Artificial intelligence may not be human, but that doesn’t make it exempt from the kind of bias almost every person displays. That’s because we’ve been building prejudice into our AI, which learns both the good and the bad from human creators.
It’s a problem, scientists say, with a hidden benefit: By trying to understand how machines pick up human bias, we might in turn be able to learn how we acquire those biases ourselves.
In 2017, Joanna Bryson, a computer scientist and AI specialist at the University of Bath, fed around 840 billion words—from tweets, the US Declaration of Independence, Reddit threads, and many other sources—into a purely statistical machine-learning model to see whether it would form biases based on the implicit linguistic patterns it found. Next, she told the machine to create related clusters of words. She compared these clusters to 17 million results from the Implicit Association Test (IAT), which psychologists use to measure subjects’ unconscious prejudice. (The IAT shows people a series of images and words and tests how quickly they associate the two.)
The results were staggeringly similar.
Some of the AI’s biases were innocuous: “Even though it’s a giant spreadsheet that contains a lot of words, it has this knowledge about the fact that, you know, flowers are more pleasant and insects are less pleasant,” says Bryson. Others were more pernicious, such as assuming nurses were female. In keeping with IAT results, the machine preferred European-American names, such as Ryan or Heather, to stereotypically African-American ones, such as Tyrone and Shaniqua.
The IAT doesn’t claim to reveal how we really feel. Instead, it aims to expose biases we may have unwittingly picked up. Television series in which a male character is the primary breadwinner, for instance, might lead audiences to believe that men are more likely to have careers. “And so it’s a little bit easier, a little bit faster, to talk about like men’s names in professional positions than women’s names,” Bryson says, citing The Brady Bunch as one example.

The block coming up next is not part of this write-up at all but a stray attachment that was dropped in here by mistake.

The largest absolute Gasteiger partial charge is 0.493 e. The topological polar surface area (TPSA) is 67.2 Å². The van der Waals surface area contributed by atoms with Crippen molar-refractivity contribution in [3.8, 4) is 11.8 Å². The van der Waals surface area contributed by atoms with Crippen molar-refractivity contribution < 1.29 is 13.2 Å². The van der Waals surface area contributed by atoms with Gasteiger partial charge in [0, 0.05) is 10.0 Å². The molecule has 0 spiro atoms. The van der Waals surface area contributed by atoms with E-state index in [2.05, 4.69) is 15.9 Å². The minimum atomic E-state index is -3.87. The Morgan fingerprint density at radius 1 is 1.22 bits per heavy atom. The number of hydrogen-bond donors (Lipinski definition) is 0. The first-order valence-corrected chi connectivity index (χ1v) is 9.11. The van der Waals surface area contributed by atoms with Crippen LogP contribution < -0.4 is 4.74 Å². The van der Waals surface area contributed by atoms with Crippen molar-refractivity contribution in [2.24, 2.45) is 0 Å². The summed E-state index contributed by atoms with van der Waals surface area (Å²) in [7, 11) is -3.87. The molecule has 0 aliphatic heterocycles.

The overlap between the machine-learning model bias and the IAT results led Bryson to question how our brains respond to the onslaught of constant linguistic cues. Along with fellow scientists Aylin Caliskan-Islam and Arvind Narayanan, she published an article with their findings in the journal Science.
It’s possible that, like the machine model, we’re subconsciously processing language all the time—and that it’s this process that creates our biases, she says: “The only reason AI is so powerful in understanding ourselves is the fact that we are predictable. We are algorithmic and we can be explained in these kinds of ways.”
Bryson now wonders whether the way we use language feeds our prejudices, rather than our prejudices leading to biased language. That suggests a troubling consequence, however—it’s not just a lack of diversity among AI specialists and computer scientists that lead to biased AI, but something much harder to fix.
“Even if you just completely fairly take a big sample of all the words that are out there, you’re going to wind up with this,” she says. “You can get a biased machine, which just absorbed the bias culture right.” Increasing diversity in hiring or working with engineers who are knowledgeable about historical inequalities may not be enough to eliminate machine prejudice altogether.
In the case of learned gender stereotypes in jobs, the study notes, “If we were using machine learning to evaluate the suitability of job applicants, these stereotypes would be bad.” Yet if the machine had been asked to work out whether more men or women worked in these roles historically, it would be absolutely right.
The way we communicate with one another seems to perpetuate these biases—however unintentionally. Our “biased” machines aren’t necessarily doing something wrong: They’re just responding to the data we give them, which are representative of how we speak to one another. Superficial fixes alone can’t solve a larger, structural problem.